(Jerusalem, Israel) — “For too long many pastors have shied away from teaching on birth pains and events leading up to the second coming, but the current pandemic demonstrates the need for solid, non-sensational preaching done in a biblical manner.”
That was my comment to the reporter who covered the release this week of a fascinating new survey from LifeWay, the research arm of the Southern Baptist Convention. The poll was commissioned by an organization I helped found several years ago called the Alliance For the Peace of Jerusalem.
Two of the most interesting results:
- 70% of American pastors believe that the rebirth of the State of Israel in 1948, and the re-gathering of the Jewish people in the Holy Land, are among the biblical signs of the “last days” and the coming of the Messiah to reign from Jerusalem.
- Given all that is currently happening in the world, 56% of pastors believe that the Messiah will return soon, perhaps even in their lifetime.
I encourage you to read it and share it on social media with family and friends.
Pastors, I encourage you to read it, share and discuss it with your staff, and even cite it in upcoming messages.
By Aaron Earls
NASHVILLE, Tenn. — Almost 9 in 10 pastors see at least some current events matching those Jesus said would occur shortly before he returns to Earth, according to a new survey focused on Christian eschatology, or the study of end times.
A study from Nashville-based LifeWay Research of pastors at evangelical and historically black churches found 97% say they believe Jesus Christ will literally and personally return to Earth again.
“While Christians prepare to celebrate Jesus’ resurrection, many pastors believe they see signs his return may be close,” said Scott McConnell, executive director LifeWay Research. “These sentiments were expressed in January before the prospect of a global pandemic became known.”
In Matthew 24, Jesus’ disciples asked him about signs of his coming, and he responded by speaking of “birth pains” that would precede his return.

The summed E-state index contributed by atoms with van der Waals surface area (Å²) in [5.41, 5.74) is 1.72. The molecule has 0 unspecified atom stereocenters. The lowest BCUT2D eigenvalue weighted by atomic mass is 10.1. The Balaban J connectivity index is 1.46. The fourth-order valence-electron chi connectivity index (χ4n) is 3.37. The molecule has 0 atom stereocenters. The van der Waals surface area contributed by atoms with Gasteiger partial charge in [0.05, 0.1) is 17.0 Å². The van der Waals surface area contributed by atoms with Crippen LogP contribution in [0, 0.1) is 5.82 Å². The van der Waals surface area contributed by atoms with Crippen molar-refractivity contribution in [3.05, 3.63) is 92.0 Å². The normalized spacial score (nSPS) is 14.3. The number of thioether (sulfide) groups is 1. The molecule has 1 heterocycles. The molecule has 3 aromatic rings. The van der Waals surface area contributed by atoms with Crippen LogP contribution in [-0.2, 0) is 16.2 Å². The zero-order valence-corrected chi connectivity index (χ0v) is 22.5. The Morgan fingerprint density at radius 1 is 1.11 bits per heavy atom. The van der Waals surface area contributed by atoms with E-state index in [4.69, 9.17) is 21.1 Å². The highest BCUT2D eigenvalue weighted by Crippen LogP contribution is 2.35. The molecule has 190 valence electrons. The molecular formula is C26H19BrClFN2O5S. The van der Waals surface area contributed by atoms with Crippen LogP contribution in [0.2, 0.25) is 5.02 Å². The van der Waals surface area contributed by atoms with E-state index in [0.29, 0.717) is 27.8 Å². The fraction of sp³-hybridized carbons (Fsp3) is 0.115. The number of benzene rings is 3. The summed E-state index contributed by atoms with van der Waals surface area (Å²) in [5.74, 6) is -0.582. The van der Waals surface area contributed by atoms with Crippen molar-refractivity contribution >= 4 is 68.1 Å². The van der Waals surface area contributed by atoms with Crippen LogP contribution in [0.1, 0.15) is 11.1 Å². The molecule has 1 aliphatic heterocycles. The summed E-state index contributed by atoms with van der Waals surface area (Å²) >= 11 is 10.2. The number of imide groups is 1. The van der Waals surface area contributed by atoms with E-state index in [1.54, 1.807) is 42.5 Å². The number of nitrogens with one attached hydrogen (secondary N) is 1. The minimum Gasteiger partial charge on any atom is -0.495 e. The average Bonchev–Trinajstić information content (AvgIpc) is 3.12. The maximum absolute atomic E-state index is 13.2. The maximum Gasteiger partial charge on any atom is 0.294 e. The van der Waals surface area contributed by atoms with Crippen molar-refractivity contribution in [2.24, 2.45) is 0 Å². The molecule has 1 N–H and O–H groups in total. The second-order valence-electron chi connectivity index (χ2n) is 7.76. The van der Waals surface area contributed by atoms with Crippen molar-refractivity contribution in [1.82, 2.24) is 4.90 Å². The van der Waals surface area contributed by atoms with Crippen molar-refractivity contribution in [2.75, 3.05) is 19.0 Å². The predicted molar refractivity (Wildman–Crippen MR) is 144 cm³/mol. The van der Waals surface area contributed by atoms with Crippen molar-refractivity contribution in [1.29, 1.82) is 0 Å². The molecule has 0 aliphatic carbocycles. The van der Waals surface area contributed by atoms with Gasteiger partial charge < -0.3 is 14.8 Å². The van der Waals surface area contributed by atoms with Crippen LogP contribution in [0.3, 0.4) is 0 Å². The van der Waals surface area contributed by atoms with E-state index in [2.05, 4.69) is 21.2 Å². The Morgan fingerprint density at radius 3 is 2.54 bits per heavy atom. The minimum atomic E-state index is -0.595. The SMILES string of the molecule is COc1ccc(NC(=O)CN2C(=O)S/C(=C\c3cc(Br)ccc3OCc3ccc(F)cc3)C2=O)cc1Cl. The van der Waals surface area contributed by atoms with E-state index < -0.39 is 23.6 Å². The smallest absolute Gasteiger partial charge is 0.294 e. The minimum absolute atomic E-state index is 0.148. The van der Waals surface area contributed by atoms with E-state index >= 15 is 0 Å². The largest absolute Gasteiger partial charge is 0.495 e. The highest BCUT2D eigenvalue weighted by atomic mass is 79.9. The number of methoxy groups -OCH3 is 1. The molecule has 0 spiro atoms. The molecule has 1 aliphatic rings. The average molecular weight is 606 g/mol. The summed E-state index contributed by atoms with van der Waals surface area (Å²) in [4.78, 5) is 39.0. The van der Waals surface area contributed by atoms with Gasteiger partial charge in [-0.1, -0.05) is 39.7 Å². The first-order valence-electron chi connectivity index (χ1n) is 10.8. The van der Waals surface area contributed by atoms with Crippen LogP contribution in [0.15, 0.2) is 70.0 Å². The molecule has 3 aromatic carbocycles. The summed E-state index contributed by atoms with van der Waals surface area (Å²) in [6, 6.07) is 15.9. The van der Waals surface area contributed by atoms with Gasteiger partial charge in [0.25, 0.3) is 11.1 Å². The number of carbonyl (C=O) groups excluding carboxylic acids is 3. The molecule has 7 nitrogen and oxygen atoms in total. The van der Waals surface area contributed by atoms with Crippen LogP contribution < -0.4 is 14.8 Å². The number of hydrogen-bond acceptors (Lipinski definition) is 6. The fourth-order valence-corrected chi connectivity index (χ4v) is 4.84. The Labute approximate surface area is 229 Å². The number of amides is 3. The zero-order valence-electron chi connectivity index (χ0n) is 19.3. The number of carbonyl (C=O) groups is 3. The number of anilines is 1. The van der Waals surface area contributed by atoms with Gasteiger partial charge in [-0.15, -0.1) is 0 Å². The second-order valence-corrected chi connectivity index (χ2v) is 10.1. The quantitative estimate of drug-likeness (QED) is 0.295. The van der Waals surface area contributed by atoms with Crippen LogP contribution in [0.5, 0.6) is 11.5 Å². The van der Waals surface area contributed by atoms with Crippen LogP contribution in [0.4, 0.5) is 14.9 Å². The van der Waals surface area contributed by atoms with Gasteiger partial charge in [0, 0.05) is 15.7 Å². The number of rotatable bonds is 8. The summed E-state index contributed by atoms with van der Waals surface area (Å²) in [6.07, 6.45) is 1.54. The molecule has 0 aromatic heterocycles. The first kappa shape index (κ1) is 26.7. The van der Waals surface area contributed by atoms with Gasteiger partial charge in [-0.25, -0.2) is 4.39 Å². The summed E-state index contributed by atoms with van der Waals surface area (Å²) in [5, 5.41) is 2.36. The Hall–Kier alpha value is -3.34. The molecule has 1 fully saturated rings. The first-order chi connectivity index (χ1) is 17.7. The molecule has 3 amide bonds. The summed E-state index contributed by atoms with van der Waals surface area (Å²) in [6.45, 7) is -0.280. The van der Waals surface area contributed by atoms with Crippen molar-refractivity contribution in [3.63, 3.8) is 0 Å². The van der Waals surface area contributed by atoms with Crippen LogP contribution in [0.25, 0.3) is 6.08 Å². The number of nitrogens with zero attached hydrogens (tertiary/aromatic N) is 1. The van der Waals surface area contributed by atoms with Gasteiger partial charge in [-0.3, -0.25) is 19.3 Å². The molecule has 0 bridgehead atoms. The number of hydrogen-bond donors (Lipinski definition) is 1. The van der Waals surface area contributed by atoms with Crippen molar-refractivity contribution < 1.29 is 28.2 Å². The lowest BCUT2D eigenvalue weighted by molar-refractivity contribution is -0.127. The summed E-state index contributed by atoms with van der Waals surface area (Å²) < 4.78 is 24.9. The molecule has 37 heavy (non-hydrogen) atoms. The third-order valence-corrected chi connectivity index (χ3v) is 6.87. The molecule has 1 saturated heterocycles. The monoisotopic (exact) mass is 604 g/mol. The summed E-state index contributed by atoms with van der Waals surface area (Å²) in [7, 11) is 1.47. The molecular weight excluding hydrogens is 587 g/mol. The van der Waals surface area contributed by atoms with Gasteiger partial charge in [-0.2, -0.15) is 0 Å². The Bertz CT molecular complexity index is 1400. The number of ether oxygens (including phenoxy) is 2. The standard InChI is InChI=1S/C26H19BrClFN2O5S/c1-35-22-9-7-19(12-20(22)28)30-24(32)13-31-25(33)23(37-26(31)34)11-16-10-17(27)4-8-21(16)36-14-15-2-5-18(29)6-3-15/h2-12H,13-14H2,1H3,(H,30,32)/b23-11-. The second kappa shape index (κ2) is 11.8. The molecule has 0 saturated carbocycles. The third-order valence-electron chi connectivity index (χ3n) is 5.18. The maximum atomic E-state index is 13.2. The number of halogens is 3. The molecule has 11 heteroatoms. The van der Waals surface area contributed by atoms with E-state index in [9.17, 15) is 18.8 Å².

Darrell Bock, New Testament studies professor at Dallas Theological Seminary, noted that the Bible has several lists of potential signs of Jesus’ return, like the Olivet Discourse passages of Matthew 24-25, Mark 13, Luke 21, and some include concepts of global sicknesses.
“Numerous biblical texts speak of disturbances in the creation that disorient and trouble people,” said Bock. “These disturbances have quite a range with earthquakes and wars being the most common. However, Jesus mentions plagues or pestilence explicitly in Luke 21.”
According to Mitch Glaser, president of Chosen People Ministries, the idea of birth pains is not unique to the New Testament or evangelicals, as he said Ultra-Orthodox Jews also believe that these types of signs are indicators of the Messiah’s coming.
“The term used in rabbinic literature, ‘birth pangs of Mashiach,’ is similar to the Olivet Discourse,” Glaser said. “The pandemic is viewed in this way by many religious Jewish people who share a heightened Messianic expectation with evangelicals.”
In the study sponsored by a group of ministries led by Chosen People and conducted in early 2020, LifeWay Research asked pastors if they considered certain current events to be included in Jesus’ warnings.
At least 3 in 4 pastors agree Jesus was referring to current events including the rise of false prophets and false teachings (83%), the love of many believers growing cold (81%), traditional morals becoming less accepted (79%), wars and national conflicts (78%), earthquakes and other natural disasters (76%), and people abandoning their Christian faith (75%).
Clear majorities also see famines (70%) and anti-Semitism toward Jewish people worldwide (63%) as signs of Jesus’ return.
Around 1 in 10 pastors (11%) say they don’t consider any of these part of the birth pains to which Jesus was referring.
“For too long many pastors have shied away from teaching on birth pains and events leading up to the second coming,” said best-selling author Joel Rosenberg, “but the current pandemic demonstrates the need for solid, non-sensational preaching done in a biblical manner.”
More than half of pastors (56%) expect Jesus to return in their lifetime.
Perhaps due in part to those beliefs, 89% of evangelical and historically black church pastors say that communicating the urgency of Christ’s return is important……
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